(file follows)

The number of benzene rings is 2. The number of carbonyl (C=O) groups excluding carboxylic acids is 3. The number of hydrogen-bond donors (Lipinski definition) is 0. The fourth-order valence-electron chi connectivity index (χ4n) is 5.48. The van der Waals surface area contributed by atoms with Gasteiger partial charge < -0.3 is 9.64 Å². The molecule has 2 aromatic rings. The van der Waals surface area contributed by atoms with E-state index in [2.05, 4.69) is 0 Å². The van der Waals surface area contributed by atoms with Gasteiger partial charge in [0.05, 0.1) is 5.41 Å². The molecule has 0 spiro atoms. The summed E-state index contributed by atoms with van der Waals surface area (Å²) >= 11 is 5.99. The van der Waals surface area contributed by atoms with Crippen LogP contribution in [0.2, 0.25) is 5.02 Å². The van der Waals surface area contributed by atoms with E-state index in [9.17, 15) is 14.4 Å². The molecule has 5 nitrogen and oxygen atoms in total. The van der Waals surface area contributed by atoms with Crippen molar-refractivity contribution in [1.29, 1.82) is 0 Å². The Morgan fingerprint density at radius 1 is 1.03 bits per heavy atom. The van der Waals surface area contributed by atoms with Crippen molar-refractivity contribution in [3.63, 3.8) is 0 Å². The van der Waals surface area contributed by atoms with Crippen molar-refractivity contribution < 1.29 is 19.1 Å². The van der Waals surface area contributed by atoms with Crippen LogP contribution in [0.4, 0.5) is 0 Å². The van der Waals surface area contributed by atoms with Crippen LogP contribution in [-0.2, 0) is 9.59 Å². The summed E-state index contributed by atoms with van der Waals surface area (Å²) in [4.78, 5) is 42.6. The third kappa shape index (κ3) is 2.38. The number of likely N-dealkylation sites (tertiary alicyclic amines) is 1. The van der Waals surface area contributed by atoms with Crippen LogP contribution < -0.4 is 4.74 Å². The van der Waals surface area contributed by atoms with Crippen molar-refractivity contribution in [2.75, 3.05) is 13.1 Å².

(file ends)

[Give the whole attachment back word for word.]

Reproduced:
The number of benzene rings is 2. The number of carbonyl (C=O) groups excluding carboxylic acids is 3. The number of hydrogen-bond donors (Lipinski definition) is 0. The fourth-order valence-electron chi connectivity index (χ4n) is 5.48. The van der Waals surface area contributed by atoms with Gasteiger partial charge < -0.3 is 9.64 Å². The molecule has 2 aromatic rings. The van der Waals surface area contributed by atoms with E-state index in [2.05, 4.69) is 0 Å². The van der Waals surface area contributed by atoms with Gasteiger partial charge in [0.05, 0.1) is 5.41 Å². The molecule has 0 spiro atoms. The summed E-state index contributed by atoms with van der Waals surface area (Å²) >= 11 is 5.99. The van der Waals surface area contributed by atoms with Crippen LogP contribution in [0.2, 0.25) is 5.02 Å². The van der Waals surface area contributed by atoms with E-state index in [9.17, 15) is 14.4 Å². The molecule has 5 nitrogen and oxygen atoms in total. The van der Waals surface area contributed by atoms with Crippen molar-refractivity contribution in [1.29, 1.82) is 0 Å². The Morgan fingerprint density at radius 1 is 1.03 bits per heavy atom. The van der Waals surface area contributed by atoms with Crippen molar-refractivity contribution in [3.63, 3.8) is 0 Å². The van der Waals surface area contributed by atoms with Crippen molar-refractivity contribution < 1.29 is 19.1 Å². The van der Waals surface area contributed by atoms with Crippen LogP contribution in [0.4, 0.5) is 0 Å². The van der Waals surface area contributed by atoms with Crippen LogP contribution in [-0.2, 0) is 9.59 Å². The summed E-state index contributed by atoms with van der Waals surface area (Å²) in [4.78, 5) is 42.6. The third kappa shape index (κ3) is 2.38. The number of likely N-dealkylation sites (tertiary alicyclic amines) is 1. The van der Waals surface area contributed by atoms with Crippen LogP contribution < -0.4 is 4.74 Å². The van der Waals surface area contributed by atoms with Crippen molar-refractivity contribution in [2.75, 3.05) is 13.1 Å².